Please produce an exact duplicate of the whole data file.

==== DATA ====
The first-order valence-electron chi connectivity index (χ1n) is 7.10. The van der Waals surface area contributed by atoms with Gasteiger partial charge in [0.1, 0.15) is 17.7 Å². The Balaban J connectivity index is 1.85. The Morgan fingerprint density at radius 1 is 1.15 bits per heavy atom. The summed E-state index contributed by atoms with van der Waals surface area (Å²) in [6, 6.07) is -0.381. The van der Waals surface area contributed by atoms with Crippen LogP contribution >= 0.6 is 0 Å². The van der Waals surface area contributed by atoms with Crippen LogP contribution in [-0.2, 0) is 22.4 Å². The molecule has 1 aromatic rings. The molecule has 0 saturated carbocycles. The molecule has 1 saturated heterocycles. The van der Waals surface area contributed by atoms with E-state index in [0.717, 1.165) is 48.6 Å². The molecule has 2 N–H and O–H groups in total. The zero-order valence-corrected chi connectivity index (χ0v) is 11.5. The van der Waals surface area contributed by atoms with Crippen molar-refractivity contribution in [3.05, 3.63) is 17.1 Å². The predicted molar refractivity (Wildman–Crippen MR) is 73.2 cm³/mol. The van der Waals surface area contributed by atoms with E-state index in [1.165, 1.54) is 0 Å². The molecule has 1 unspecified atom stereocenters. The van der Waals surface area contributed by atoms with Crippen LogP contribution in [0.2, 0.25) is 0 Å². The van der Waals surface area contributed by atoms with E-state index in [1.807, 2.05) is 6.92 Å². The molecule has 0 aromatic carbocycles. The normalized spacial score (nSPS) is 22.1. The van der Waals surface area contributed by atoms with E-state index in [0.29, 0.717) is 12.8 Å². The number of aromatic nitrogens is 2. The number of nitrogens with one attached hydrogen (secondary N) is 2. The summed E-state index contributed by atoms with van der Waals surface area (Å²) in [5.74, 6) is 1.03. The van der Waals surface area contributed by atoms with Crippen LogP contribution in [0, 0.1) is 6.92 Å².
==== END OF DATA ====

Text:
The first-order valence-electron chi connectivity index (χ1n) is 7.10. The van der Waals surface area contributed by atoms with Gasteiger partial charge in [0.1, 0.15) is 17.7 Å². The Balaban J connectivity index is 1.85. The Morgan fingerprint density at radius 1 is 1.15 bits per heavy atom. The summed E-state index contributed by atoms with van der Waals surface area (Å²) in [6, 6.07) is -0.381. The van der Waals surface area contributed by atoms with Crippen LogP contribution >= 0.6 is 0 Å². The van der Waals surface area contributed by atoms with Crippen LogP contribution in [-0.2, 0) is 22.4 Å². The molecule has 1 aromatic rings. The molecule has 0 saturated carbocycles. The molecule has 1 saturated heterocycles. The van der Waals surface area contributed by atoms with E-state index in [0.717, 1.165) is 48.6 Å². The molecule has 2 N–H and O–H groups in total. The zero-order valence-corrected chi connectivity index (χ0v) is 11.5. The van der Waals surface area contributed by atoms with Crippen molar-refractivity contribution in [3.05, 3.63) is 17.1 Å². The predicted molar refractivity (Wildman–Crippen MR) is 73.2 cm³/mol. The van der Waals surface area contributed by atoms with E-state index in [1.165, 1.54) is 0 Å². The molecule has 1 unspecified atom stereocenters. The van der Waals surface area contributed by atoms with Crippen LogP contribution in [0.2, 0.25) is 0 Å². The van der Waals surface area contributed by atoms with E-state index in [1.807, 2.05) is 6.92 Å². The molecule has 0 aromatic carbocycles. The normalized spacial score (nSPS) is 22.1. The van der Waals surface area contributed by atoms with E-state index in [0.29, 0.717) is 12.8 Å². The number of aromatic nitrogens is 2. The number of nitrogens with one attached hydrogen (secondary N) is 2. The summed E-state index contributed by atoms with van der Waals surface area (Å²) in [5.74, 6) is 1.03. The van der Waals surface area contributed by atoms with Crippen LogP contribution in [0, 0.1) is 6.92 Å².